Night terrors

Unlike  UK ‘night birds’ – owls and nightjars, which come out at dawn and dusk, these species in Australia are strictly nocturnal. So after several fruitless night walks, yesterday we managed to catch up with two night time ‘ticks’, Australian Owlet Nightjar and Southern Boobook. The price we paid for this success however was to be eaten alive by mosquitos – despite wearing long pants, sweaters, hats and being dosed with liberal quantities of repellent! Under these rather testing circumstances it’s not surprising that the photos are rather poor – just about good enough to get an overall impression of the birds.

Australian Owlet Nightjar, just about twenty centimetres long – half of which is made up for by it’s tail. A common and well distributed  species but, lacking an ‘eye shine’, very difficult to see in heavily forested areas.



The Southern Boobook was a slightly easier quarry, with a bright orange eye shine and readily responding to play-back


Two down and about another half dozen to go, with more ‘night terrors’ to face in the process – better send for another tub of bite cream I guess!

Ash Island does the Double

A couple of recent excursions to local birding hot spots have paid dividends, particularly Ash Island, which has produced two Aussie ticks for me – White-winged Black Tern and King Quail, in as many days. Other interest has come in the form of Black-necked Stork at Pambalong Reserve and at Bunnings ‘scrape’ (the equivalent to a B&Q carpark in England!) another tick in the shape of an Eastern Yellow Wagtail – with a supporting cast of eleven Australian Painted Snipe! These ‘celebrity’ birds, together with a heap of the more common local stuff, have nudged the list to over 150 already!

First up, a Sharp-tailed Sandpiper – the ‘default’ wader species on Ash Island and adjacent Hexham Swamp


Black-necked Stork, a scarce visitor/possible occasional breeder in the lower Hunter. We found this immature bird at Pambalong


First of the two Ash Island ticks –  one of four White-winged Black Tern, photographed here with Welcome Swallow.


The search is on for the second, which required a 4.30am start, a ‘planet earth’ tick – King Quail! Pictured here, at one of NSW’s biggest recent twitches – from left to right Steve & Mick Roderick, Dan and me – Jane taking the photo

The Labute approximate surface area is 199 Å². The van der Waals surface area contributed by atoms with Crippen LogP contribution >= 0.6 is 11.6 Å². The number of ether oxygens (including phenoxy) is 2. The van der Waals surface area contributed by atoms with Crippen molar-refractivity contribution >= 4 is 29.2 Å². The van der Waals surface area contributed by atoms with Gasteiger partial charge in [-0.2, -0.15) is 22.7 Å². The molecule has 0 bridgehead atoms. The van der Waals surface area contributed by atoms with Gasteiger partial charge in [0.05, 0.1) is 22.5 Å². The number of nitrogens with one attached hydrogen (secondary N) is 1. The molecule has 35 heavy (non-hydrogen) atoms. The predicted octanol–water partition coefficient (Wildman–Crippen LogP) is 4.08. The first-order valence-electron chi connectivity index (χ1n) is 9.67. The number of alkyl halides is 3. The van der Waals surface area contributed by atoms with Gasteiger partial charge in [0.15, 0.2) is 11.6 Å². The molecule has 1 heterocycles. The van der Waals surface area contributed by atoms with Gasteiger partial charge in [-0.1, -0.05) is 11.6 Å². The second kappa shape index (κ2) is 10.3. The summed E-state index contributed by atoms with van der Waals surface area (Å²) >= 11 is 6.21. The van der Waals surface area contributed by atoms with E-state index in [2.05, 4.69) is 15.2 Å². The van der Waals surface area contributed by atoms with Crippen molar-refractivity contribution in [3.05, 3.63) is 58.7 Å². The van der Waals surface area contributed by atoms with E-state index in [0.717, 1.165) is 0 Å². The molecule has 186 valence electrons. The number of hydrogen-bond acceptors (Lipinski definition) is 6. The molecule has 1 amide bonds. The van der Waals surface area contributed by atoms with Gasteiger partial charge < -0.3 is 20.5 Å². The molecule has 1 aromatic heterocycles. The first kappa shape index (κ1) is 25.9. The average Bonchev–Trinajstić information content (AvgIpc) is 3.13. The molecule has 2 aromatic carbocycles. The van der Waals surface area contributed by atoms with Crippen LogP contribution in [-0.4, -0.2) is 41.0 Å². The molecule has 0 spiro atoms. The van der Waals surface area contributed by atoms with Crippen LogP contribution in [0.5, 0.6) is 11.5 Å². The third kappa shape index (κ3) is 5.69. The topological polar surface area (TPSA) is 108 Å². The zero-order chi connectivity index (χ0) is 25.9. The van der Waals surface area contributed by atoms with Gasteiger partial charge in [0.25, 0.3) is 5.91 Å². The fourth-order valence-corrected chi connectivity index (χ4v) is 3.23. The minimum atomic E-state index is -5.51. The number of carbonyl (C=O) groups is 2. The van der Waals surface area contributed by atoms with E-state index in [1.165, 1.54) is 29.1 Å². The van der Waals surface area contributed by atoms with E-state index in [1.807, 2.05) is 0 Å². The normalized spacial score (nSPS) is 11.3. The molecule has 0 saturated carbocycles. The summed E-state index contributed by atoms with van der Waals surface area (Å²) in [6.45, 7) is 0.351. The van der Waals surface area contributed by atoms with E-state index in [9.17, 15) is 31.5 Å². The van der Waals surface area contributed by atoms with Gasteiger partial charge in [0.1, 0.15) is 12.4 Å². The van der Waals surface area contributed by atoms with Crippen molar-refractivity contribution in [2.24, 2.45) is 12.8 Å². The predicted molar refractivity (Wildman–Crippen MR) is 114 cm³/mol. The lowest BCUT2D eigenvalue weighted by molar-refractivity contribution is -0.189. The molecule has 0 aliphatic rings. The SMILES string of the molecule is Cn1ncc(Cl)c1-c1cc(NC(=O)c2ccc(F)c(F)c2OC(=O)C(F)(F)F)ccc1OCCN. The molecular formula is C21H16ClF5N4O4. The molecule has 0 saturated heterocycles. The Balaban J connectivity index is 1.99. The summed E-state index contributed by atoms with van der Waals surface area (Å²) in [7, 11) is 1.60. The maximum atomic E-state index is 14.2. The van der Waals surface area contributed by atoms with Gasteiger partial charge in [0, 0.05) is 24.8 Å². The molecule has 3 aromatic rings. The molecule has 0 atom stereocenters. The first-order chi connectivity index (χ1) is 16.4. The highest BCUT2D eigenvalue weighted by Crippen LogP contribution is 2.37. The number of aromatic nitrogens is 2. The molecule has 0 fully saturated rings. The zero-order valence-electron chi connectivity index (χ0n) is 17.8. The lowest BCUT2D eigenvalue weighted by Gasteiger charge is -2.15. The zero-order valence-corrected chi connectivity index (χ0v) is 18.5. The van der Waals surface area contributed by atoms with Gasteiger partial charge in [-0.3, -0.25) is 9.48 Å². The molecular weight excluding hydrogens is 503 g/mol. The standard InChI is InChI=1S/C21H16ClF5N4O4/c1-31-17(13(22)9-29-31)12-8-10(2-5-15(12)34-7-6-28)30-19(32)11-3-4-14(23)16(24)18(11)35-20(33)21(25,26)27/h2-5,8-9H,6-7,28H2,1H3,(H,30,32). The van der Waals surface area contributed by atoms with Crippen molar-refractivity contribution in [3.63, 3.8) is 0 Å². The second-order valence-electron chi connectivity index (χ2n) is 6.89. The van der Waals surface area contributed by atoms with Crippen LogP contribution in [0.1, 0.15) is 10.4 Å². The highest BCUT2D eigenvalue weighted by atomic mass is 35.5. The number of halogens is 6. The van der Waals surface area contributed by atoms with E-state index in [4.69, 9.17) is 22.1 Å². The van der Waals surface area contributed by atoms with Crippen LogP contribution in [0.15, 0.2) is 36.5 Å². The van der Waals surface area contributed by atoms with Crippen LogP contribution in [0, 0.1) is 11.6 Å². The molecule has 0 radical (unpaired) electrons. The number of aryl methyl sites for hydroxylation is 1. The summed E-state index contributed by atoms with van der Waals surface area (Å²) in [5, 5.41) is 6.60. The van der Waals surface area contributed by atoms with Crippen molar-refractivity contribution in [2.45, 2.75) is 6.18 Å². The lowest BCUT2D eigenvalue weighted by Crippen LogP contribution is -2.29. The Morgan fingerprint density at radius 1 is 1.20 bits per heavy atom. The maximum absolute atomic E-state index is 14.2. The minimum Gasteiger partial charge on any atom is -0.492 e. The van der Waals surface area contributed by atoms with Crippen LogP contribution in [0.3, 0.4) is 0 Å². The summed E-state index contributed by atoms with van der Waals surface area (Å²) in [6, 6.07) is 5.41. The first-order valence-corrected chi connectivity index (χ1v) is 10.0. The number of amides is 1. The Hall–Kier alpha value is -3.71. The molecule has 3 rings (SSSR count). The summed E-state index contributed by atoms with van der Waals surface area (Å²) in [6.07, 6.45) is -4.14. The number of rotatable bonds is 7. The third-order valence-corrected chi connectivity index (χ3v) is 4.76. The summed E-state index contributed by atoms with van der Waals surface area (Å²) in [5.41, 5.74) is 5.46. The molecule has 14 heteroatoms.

.. and here’s the prize, an amazing shot taken by Mick, of a two second show as this ‘micro’ Quail flew to cover!


More ‘celebrity birds’ – this one, a self found Eastern Yellow Wagtail at Bunnings Scrape. This species was only recently discovered  wintering, in single figure numbers, in the Ash Island/Hexham Swamp area, so to find one away from the regular location was a real bonus


Mick kindly turned up at Bunnings to confirm the identification of the Wagtail and promptly found a group of Australian Painted Snipe! This photo features four of the total of eleven seen


To conclude this ‘birds of the lower Hunter’ blog, some of the more regular species…

Nobby’s Noddy


The Light House, Nobby’s Head, Newcastle

Saturday, and we move out of the Old Brush to a hotel in Charlestown – nearer to Dan, Morgan and the kids, and with a few more creature comforts. In the afternoon we enjoy a family outing to see the sights of Newcastle’s water-front, treat ourselves to ice cream and, by some complete fluke, collect our first Australian ‘tick’ of the trip! Casually looking out to sea, Jane spots a largish brown sea bird off shore. Dan confirms that it’s a Wedge-tailed Shearwater and then, scanning further out to sea, sees another interesting pelagic species – a probable Noddy, blogging over the rocks, just off of Nobby’s  Lighthouse. We quickly clean the kids up, collect optics from the car and head off up the Point. Sure enough, with the aid of a telescope, we are able to confirm the identification features of Common Noody – a rare summer visitor to Newcastle and a ‘planet earth tick’ for Jane and I. We continue to the end of the breakwater to enjoy the spectacle of an Australian Fur Seal, swimming about to the delight of the small assembled crowd.

The gorgeous ‘tribe’ of grand kids – Jonah, Samuel & Solomon, enjoying an ice cream!

Distant shots of Common Noddy, blogging off Nobby’s Head, Newcastle



and Australian Fur Seal, courtesy of Jane.


A lovely family afternoon and a completely unexpected ‘life tick’ into the bargain.

Back to Old Brush


After a long but trouble-free flight from the UK we arrived back at the Old Brush, a delightfully tranquil retreat, half and hour from Newcastle and Dan, Morgan and the kids. A great place to recover, get over the jet lag and relearn the basics of Australian birding.

The cabin:





The grounds;





The birds: Dusky Moorhen


White-headed Pigeon


Eastern Yellow Robin, courtesy of Jane Williams


Australia Brush Turkey


Yellow-throated Scrubwren


… and finally, if you’ve got an itch you just have to scratch it!